In upcoming elections, Democrats say it is not just their names on the ballot this fall, but the issue of abortion, too. It was a rallying cry at the Wisconsin Democratic Convention, held Saturday in La Crosse.
As Democrats push back against the Supreme Court's ruling, Gov. Tony Evers brought up his seven granddaughters.
"Yesterday, they were made second class citizens; that’s (expletive)," said Evers.
In addition to strong words, Evers vowed to do whatever he can to evade the state’s abortion ban that was passed in 1849 but hasn’t been in effect since the 1973 Roe v. Wade ruling. That includes supporting lawsuits to overturn it, not appointing district attorneys who would enforce it and offering clemency for doctors convicted under it.
Gov. Tony Evers at the Wisconsin Democratic Convention rally protesting the SCOTUS decision to overturn Roe v. Wade.
"Clemency will be offered to anyone charged and convicted," Evers said.
Further, Wisconsin Attorney General Josh Kaul said his office won't prosecute such cases.
"Diverting those resources to investigating alleged violations of the 19th century abortion ban would be contrary to public safety," he said.
One Democratic Candidate for the U.S. Senate will take on Republican incumbent Ron Johnson in the November election. FOX6 Asked the four Democratic candidates polling above 1% in a recent Marquette University Law School poll what they would do in response to the court's decision:
- Mandela Barnes: "If we get elected, we’re going to end the filibuster, and we are going to vote to make sure the right to choose is enshrined into this country."
- Sarah Godlewski: "I would immediately make sure that we had legislation to codify Roe v. Wade…Now that I have fewer rights, I will tell you I will diligently work to make sure everyone has equal rights."
- Alex Lasry: "What I would do is get rid of the filibuster and make sure we’re able to codify Roe v. Wade."
- Tom Nelson: "Number one you get rid of the filibuster. Before getting rid of the filibuster, Democrats have got to win Wisconsin."
U.S. Sen. Tammy Baldwin spoke about the ruling at Saturday's convention, but also said state lawmakers need to work for the best interest of the people.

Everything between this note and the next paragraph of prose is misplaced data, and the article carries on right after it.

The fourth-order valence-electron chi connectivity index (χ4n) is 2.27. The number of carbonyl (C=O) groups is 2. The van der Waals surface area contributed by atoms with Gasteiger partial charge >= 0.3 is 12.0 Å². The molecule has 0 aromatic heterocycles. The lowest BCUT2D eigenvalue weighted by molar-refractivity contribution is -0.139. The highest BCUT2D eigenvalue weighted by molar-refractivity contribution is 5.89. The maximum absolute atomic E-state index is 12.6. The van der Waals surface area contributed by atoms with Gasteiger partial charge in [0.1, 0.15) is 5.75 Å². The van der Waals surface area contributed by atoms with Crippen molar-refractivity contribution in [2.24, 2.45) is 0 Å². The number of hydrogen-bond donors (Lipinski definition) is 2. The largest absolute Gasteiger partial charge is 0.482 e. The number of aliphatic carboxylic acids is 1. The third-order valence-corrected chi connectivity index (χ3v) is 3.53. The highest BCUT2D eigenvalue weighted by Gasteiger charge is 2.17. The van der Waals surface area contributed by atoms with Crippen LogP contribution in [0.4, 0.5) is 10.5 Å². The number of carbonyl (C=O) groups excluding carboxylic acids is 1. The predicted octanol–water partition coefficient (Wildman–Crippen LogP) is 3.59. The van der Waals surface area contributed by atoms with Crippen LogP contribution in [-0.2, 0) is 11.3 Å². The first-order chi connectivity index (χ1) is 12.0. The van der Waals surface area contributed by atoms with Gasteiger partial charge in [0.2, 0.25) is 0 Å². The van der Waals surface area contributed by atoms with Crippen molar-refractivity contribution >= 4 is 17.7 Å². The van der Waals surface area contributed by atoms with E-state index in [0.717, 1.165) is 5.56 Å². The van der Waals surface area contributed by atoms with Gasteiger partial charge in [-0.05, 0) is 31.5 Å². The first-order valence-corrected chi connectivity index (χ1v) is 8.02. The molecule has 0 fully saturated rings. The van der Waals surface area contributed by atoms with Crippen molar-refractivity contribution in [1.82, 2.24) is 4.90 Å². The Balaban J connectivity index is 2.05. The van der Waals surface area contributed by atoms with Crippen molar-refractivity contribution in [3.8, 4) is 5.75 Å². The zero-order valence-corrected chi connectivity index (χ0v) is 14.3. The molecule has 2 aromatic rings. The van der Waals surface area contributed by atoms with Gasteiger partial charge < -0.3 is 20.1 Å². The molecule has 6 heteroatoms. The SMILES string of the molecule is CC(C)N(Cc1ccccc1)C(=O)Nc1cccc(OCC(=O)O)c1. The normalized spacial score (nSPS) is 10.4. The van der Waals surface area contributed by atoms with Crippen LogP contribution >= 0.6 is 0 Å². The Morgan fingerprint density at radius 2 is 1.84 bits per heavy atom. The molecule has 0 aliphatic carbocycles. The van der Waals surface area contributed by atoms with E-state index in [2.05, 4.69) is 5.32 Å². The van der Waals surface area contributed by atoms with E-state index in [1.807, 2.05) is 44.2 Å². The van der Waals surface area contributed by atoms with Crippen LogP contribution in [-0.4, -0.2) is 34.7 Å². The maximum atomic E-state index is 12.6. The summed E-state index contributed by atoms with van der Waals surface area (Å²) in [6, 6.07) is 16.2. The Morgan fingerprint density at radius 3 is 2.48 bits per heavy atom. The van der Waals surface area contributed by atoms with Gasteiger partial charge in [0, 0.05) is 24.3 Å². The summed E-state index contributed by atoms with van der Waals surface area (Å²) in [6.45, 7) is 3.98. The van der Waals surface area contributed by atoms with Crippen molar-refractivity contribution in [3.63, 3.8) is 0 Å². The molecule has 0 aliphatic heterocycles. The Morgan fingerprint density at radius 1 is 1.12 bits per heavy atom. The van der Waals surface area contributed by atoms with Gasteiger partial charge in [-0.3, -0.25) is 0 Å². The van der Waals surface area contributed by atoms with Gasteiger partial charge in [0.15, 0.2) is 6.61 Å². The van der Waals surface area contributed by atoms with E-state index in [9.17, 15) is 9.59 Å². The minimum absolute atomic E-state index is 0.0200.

"It's really a simple choice, Wisconsin," she said. "Are we going to choose a path where we deliver results for all of our state, where we work together regardless of politics and do what's right for Wisconsin, or are we going to choose a path that further divides us?"
Johnson made an appearance at a conservative summit in Milwaukee on Saturday. While, on Friday, the senator called the Supreme Court's decision on Roe v. Wade "a victory for life" – he remained tight-lipped on the battle over abortion rights Saturday. Instead, he focused on the election.
"There are many things that divide out politics, and I would argue certainly in the upcoming election, what's on the ballot is literally truth versus lies and distortion," he said.
Elsewhere, Wisconsin GOP leaders voiced support for the decision to overturn Roe v. Wade at a Saturday news conference.
"The vast majority of people know we stand for the sanctity of life from the beginning and will continue work on that," said Paul Farrow, chairman of the Republican Party of Wisconsin.
Farrow said Evers’ position on abortion was appealing only to "his activist base and going against the will of the people." He downplayed the significance of the court’s ruling on the election.
"All they really did yesterday was, 50 years ago an activist bench made a decision that wasn’t constitutional and put that into play, so they’re correcting that," Farrow said. "Is it causing any change to the political landscape?"
Republicans pointed to other issues they say will be on voters' minds.
"They’re going to be thinking about the skyrocketing costs, the violent crimes, the plummeting education standards we have in Wisconsin," Farrow said.
"This election is about three things Evers and (the) Biden administration is failing on: that’s gas, groceries and grandkids," Derrick Van Orden, a Republican candidate for Wisconsin's third congressional district, said.
Republicans did not endorse a candidate for governor at their state convention in May, but the winner of the August primary will face Evers in November.
No governor who was the same party as the sitting president has won election in Wisconsin since 1990. The Marquette University Law School poll this week showed Evers slightly ahead of his Republican challengers, while Johnson was about even with each Democrat running against him.
Evers said he feels confident abortion will be a winning issue for his party because polls have consistently shown about 60% of Wisconsin residents support it being legal in most or all cases.
The governor said his office is looking into an executive order concerning abortion rights, while Farrow said any change should come through the Legislature in 2023.
The Associated Press contributed to this report.